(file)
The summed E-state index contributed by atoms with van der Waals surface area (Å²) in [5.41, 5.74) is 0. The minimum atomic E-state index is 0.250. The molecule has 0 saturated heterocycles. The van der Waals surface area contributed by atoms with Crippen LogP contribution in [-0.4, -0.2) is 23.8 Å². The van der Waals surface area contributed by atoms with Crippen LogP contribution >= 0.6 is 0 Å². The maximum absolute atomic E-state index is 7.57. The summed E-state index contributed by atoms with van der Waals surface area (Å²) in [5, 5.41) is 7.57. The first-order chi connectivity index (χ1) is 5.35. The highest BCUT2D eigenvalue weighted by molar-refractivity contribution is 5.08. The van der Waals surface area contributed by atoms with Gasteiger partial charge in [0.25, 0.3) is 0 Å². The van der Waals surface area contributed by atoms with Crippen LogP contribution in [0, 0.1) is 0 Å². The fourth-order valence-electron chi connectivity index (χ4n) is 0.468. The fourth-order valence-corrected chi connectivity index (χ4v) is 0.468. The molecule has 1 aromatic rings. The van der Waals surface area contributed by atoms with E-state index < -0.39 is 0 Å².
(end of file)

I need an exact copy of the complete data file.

The summed E-state index contributed by atoms with van der Waals surface area (Å²) in [5.41, 5.74) is 0. The minimum atomic E-state index is 0.250. The molecule has 0 saturated heterocycles. The van der Waals surface area contributed by atoms with Crippen LogP contribution in [-0.4, -0.2) is 23.8 Å². The van der Waals surface area contributed by atoms with Crippen LogP contribution >= 0.6 is 0 Å². The maximum absolute atomic E-state index is 7.57. The summed E-state index contributed by atoms with van der Waals surface area (Å²) in [5, 5.41) is 7.57. The first-order chi connectivity index (χ1) is 5.35. The highest BCUT2D eigenvalue weighted by molar-refractivity contribution is 5.08. The van der Waals surface area contributed by atoms with Gasteiger partial charge in [0.25, 0.3) is 0 Å². The van der Waals surface area contributed by atoms with Crippen LogP contribution in [0, 0.1) is 0 Å². The fourth-order valence-electron chi connectivity index (χ4n) is 0.468. The fourth-order valence-corrected chi connectivity index (χ4v) is 0.468. The molecule has 1 aromatic rings. The van der Waals surface area contributed by atoms with E-state index < -0.39 is 0 Å².